American artist Victoria Haven evidently loves geometry. Her composite shapes and web-like, skeletal works take the form of paintings, photography and sculpture. They remind me of abstract landscapes or imaginative geology formed out of strips of tape, thick painterly lines of ink and watercolour, or solid steel struts. Playing with perspective, she manipulates 2D and 3D space to create elegantly simple but bold pieces that float in space, and are, well pretty captivating. I find myself trying to follow the lines, and untangle the puzzle of interlocking shapes. Each time I look at them, I almost see a new combination of projecting and retreating surfaces.
Produced over a number of years, in an almost obsessive way, Haven has built up an extensive portfolio that explores this geometric representation anew. I wonder if her fascination will ever wane or if she will continue adding to this series. I certainly hope so.
- Oliver Jeffers, Yuri Suzuki, Anna Ginsburg and Jimmy Turrell at Nicer Tuesdays
- An exercise in colour and control: David Hockney’s 82 portraits and one still life at the RA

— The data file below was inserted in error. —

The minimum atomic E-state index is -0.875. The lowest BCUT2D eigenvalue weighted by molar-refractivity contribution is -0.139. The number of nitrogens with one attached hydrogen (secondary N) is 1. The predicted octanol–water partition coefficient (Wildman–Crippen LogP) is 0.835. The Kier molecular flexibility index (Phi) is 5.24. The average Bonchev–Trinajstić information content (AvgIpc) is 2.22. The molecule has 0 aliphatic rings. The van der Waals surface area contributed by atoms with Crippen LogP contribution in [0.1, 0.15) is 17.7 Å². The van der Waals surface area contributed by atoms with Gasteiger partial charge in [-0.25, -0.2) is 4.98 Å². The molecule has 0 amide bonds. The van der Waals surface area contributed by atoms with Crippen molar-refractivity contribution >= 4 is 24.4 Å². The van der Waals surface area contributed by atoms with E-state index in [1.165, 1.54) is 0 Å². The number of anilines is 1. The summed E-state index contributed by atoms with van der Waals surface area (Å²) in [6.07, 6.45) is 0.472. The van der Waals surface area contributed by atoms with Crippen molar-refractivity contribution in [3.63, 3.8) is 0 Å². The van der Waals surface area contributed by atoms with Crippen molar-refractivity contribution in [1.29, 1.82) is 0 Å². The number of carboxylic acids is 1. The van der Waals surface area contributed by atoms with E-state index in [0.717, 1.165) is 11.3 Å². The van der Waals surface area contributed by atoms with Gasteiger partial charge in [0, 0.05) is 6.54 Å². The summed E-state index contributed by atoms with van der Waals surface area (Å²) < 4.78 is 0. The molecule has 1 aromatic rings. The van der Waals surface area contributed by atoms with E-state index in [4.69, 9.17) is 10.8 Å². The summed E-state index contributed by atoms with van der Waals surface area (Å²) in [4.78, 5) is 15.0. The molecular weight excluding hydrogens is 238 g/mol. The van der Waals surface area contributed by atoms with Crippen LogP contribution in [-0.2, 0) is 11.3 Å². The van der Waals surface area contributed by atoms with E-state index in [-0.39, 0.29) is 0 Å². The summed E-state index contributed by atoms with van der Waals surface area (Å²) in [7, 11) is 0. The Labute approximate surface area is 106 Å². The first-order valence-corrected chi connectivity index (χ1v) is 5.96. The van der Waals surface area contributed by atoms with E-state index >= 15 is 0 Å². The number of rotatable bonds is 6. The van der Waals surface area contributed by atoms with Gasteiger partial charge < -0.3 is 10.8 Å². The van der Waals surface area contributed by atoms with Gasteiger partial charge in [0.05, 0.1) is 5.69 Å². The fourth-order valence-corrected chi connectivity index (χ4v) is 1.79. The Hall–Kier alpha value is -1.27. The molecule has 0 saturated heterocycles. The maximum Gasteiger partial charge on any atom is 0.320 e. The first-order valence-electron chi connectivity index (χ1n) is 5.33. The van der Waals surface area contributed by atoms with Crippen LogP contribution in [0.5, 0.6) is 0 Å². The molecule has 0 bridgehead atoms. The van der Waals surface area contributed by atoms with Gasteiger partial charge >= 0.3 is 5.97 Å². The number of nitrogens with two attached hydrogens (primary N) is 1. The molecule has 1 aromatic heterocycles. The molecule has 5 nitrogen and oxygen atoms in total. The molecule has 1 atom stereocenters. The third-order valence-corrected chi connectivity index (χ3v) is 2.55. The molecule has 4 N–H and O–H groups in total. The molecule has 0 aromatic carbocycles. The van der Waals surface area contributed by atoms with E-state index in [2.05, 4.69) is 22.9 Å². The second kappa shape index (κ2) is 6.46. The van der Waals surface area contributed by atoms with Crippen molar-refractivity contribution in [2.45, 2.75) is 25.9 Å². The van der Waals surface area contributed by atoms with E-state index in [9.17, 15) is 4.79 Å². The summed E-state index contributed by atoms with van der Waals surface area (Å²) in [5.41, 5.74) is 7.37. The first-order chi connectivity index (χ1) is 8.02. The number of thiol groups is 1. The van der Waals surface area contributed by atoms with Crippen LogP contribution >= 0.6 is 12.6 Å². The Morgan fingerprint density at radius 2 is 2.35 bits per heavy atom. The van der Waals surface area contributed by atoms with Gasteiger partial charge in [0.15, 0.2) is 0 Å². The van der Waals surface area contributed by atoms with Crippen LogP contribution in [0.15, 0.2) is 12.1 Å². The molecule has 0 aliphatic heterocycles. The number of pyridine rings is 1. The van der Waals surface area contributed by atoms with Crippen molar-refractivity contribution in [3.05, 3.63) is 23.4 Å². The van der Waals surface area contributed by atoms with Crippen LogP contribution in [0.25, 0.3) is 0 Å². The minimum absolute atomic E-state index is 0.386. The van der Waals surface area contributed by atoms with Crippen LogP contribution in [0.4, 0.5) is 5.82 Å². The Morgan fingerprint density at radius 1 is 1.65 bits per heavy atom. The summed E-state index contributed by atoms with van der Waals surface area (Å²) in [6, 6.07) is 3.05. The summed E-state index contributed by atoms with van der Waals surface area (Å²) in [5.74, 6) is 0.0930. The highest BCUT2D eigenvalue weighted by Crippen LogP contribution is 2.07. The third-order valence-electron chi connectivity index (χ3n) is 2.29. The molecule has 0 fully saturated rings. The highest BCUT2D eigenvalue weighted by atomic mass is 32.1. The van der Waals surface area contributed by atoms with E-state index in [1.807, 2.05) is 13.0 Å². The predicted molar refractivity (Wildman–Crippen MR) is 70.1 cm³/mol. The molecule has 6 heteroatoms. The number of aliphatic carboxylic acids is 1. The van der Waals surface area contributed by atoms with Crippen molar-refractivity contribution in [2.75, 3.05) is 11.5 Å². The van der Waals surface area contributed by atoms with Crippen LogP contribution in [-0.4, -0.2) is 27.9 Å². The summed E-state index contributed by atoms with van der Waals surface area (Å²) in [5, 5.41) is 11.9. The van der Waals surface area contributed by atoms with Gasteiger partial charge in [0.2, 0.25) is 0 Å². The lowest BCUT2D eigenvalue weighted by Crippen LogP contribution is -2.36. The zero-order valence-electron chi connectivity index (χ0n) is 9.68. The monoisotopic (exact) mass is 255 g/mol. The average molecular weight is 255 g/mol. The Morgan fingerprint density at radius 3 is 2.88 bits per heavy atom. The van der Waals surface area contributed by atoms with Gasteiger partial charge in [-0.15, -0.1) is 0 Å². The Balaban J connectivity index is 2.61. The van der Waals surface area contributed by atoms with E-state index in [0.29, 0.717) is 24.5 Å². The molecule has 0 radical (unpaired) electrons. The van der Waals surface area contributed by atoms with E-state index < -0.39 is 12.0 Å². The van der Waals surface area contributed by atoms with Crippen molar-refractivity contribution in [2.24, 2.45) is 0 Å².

- Woodstock 1969 immortalised on film by iconic photographer Baron Wolman
- Laurina Paperina's dark, weird but charming work
- Studio Frith creates Patti Smith-inspired identity for the inaugural Art Night festival
- Cindy Yang’s poignant animation questions the routine and mundanity of life
- Don't Hug Me I'm Scared - an exclusive interview with Duck, Red Guy and Yellow Guy
- The Imperfection Booklets by O.OO explain the nuances of Risograph printing
- Reactions to the referendum and our weekly Best of the Web
- Babak Ganjei paints 90s sitcom sitting rooms. But which one's which?
- Pop, subcultures and the future of graphic design: an interview with Experimental Jetset
- Oliver Curtis photographs the world’s most famous monuments, the wrong way round